[Frontiers in Bioscience 14, 1116-1128, January 1, 2009]

Parthanatos, a messenger of death

Karen Kate David1, Shaida Ahmad Andrabi2, Ted Murray Dawson3, Valina Lynn Dawson4

1Institute for Cell Engineering, The Johns Hopkins University School of Medicine, 733 North Broadway St., Suite 711, Baltimore, MD 21205, USA, 2Cellular and Molecular Medicine Program, The Johns Hopkins University School of Medicine, 733 North Broadway St., Suite 711, Baltimore, MD 21205, USA, 3Departments of Neurology, The Johns Hopkins University School of Medicine, 733 North Broadway St., Suite 711, Baltimore, MD 21205, USA,4Neuroscience Physiology, The Johns Hopkins University School of Medicine, 733 North Broadway St., Suite 711, Baltimore, MD 21205, USA

TABLE OF CONTENTS

1. Abstract
2. Background
2.1. PARP family
2.2. Synthesis of poly-(ADP) ribose
2.3. PARP-1 in life and death
3. PARP-1 is a regulator of cell death
3.1. PARP-1 and excitotoxicity
3.2. PARP-1 overactivation depletes NAD+
3.3. PARP-1 overactivation induces AIF release
4. Parthanatos, a messenger of death
4.1. PAR polymer is toxic
4.2 . Properties of parthanatos
4.3 . Insights from PARG (poly-(ADP) ribose glycohydrolase) deletion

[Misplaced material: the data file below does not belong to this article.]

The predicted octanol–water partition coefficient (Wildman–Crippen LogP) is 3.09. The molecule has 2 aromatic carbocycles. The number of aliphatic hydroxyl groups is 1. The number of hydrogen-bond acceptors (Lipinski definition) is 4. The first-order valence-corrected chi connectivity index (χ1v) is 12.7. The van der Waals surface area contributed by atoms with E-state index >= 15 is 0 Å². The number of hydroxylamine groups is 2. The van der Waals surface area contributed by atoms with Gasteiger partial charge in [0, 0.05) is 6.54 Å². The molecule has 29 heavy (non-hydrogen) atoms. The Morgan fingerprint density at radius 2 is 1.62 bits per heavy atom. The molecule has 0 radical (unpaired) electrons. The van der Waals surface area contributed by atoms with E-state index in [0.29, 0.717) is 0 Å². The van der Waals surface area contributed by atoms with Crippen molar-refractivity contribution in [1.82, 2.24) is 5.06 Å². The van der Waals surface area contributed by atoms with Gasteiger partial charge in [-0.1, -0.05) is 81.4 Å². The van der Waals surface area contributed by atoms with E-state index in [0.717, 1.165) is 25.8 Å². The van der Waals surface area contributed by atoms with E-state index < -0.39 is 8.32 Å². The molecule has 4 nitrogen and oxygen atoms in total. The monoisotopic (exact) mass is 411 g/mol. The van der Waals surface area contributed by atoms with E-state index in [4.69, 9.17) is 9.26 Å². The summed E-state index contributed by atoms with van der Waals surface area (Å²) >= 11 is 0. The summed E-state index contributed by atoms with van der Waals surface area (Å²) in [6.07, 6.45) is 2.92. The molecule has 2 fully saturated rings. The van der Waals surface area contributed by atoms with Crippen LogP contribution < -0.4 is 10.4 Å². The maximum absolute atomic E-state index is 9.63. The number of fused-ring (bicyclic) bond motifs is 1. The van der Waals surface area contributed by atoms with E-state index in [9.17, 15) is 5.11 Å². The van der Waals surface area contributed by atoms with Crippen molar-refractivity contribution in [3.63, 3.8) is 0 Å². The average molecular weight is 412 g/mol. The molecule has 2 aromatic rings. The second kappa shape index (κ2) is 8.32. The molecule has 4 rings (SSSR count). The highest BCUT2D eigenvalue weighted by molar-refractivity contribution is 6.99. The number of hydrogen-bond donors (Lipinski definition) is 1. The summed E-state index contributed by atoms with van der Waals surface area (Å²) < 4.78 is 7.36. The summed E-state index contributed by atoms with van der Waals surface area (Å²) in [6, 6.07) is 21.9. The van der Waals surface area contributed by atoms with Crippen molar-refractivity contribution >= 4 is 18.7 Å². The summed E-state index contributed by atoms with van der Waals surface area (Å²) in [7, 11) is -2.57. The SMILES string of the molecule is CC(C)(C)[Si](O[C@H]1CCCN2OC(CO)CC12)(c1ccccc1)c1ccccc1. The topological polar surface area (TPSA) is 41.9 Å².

4.4. Structural species of PAR and its functional relevance
4.5. PAR and mitochondria
5. Conclusion
6. Acknowledgements
7. References

1. ABSTRACT

Poly-ADP-ribose polymerase-1 (PARP-1)'s roles in the cell span from maintaining life to inducing death. The processes PARP-1 is involved in include DNA repair, DNA transcription, mitosis, and cell death. Of PARP-1's different cellular functions, its role in cell death is of particular interest to designing therapies for diseases. Genetic deletion of PARP-1 revealed that PARP-1 overactivation underlies cell death in models of stroke, diabetes, inflammation and neurodegeneration. Since interfering with PARP-1 mediated cell death will be clinically beneficial, great effort has been invested into understanding mechanisms downstream of PARP-1 overactivation. Recent evidence shows that poly-ADP ribose (PAR) polymer itself can act as a cell death effector downstream of PARP-1. We coined the term parthanatos after Thanatos, the personification of death in Greek mythology, to refer to PAR-mediated cell death. In this review, we will present evidence and questions raised by these recent findings, and summarize the proposed mechanisms by which PARP-1 overactivation kills. It is evident that further understanding of parthanatos opens up new avenues for therapy in ameliorating diseases related to PARP-1 overactivation.